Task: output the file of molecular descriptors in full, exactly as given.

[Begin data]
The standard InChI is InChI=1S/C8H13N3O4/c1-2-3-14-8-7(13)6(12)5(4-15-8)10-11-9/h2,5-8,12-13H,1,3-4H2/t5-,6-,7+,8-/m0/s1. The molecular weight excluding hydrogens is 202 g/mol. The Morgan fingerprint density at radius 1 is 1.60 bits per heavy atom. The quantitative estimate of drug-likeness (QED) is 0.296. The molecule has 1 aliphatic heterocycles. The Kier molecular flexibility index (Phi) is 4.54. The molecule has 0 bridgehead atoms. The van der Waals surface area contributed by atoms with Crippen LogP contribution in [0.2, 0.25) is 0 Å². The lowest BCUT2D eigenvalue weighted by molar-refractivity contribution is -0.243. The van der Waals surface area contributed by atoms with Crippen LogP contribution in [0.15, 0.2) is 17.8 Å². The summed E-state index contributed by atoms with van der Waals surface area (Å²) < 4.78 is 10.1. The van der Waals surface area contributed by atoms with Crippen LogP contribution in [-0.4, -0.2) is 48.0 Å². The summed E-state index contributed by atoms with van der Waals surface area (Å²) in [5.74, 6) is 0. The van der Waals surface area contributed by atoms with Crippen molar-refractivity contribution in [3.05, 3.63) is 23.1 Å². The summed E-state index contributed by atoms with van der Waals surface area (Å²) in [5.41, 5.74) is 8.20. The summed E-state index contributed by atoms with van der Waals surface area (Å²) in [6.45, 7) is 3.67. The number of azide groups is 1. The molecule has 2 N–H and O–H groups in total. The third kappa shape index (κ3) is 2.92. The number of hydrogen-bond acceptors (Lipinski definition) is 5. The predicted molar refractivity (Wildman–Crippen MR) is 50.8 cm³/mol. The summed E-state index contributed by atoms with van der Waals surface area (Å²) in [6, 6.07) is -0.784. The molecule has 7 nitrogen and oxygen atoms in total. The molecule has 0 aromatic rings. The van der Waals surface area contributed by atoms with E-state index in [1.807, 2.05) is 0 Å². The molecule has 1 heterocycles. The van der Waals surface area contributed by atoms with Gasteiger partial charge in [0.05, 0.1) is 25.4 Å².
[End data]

The standard InChI is InChI=1S/C8H13N3O4/c1-2-3-14-8-7(13)6(12)5(4-15-8)10-11-9/h2,5-8,12-13H,1,3-4H2/t5-,6-,7+,8-/m0/s1. The molecular weight excluding hydrogens is 202 g/mol. The Morgan fingerprint density at radius 1 is 1.60 bits per heavy atom. The quantitative estimate of drug-likeness (QED) is 0.296. The molecule has 1 aliphatic heterocycles. The Kier molecular flexibility index (Phi) is 4.54. The molecule has 0 bridgehead atoms. The van der Waals surface area contributed by atoms with Crippen LogP contribution in [0.2, 0.25) is 0 Å². The lowest BCUT2D eigenvalue weighted by molar-refractivity contribution is -0.243. The van der Waals surface area contributed by atoms with Crippen LogP contribution in [0.15, 0.2) is 17.8 Å². The summed E-state index contributed by atoms with van der Waals surface area (Å²) < 4.78 is 10.1. The van der Waals surface area contributed by atoms with Crippen LogP contribution in [-0.4, -0.2) is 48.0 Å². The summed E-state index contributed by atoms with van der Waals surface area (Å²) in [5.74, 6) is 0. The van der Waals surface area contributed by atoms with Crippen molar-refractivity contribution in [3.05, 3.63) is 23.1 Å². The summed E-state index contributed by atoms with van der Waals surface area (Å²) in [5.41, 5.74) is 8.20. The summed E-state index contributed by atoms with van der Waals surface area (Å²) in [6.45, 7) is 3.67. The number of azide groups is 1. The molecule has 2 N–H and O–H groups in total. The third kappa shape index (κ3) is 2.92. The number of hydrogen-bond acceptors (Lipinski definition) is 5. The predicted molar refractivity (Wildman–Crippen MR) is 50.8 cm³/mol. The summed E-state index contributed by atoms with van der Waals surface area (Å²) in [6, 6.07) is -0.784. The molecule has 7 nitrogen and oxygen atoms in total. The molecule has 0 aromatic rings. The van der Waals surface area contributed by atoms with E-state index in [1.807, 2.05) is 0 Å². The molecule has 1 heterocycles. The van der Waals surface area contributed by atoms with Gasteiger partial charge in [0.05, 0.1) is 25.4 Å².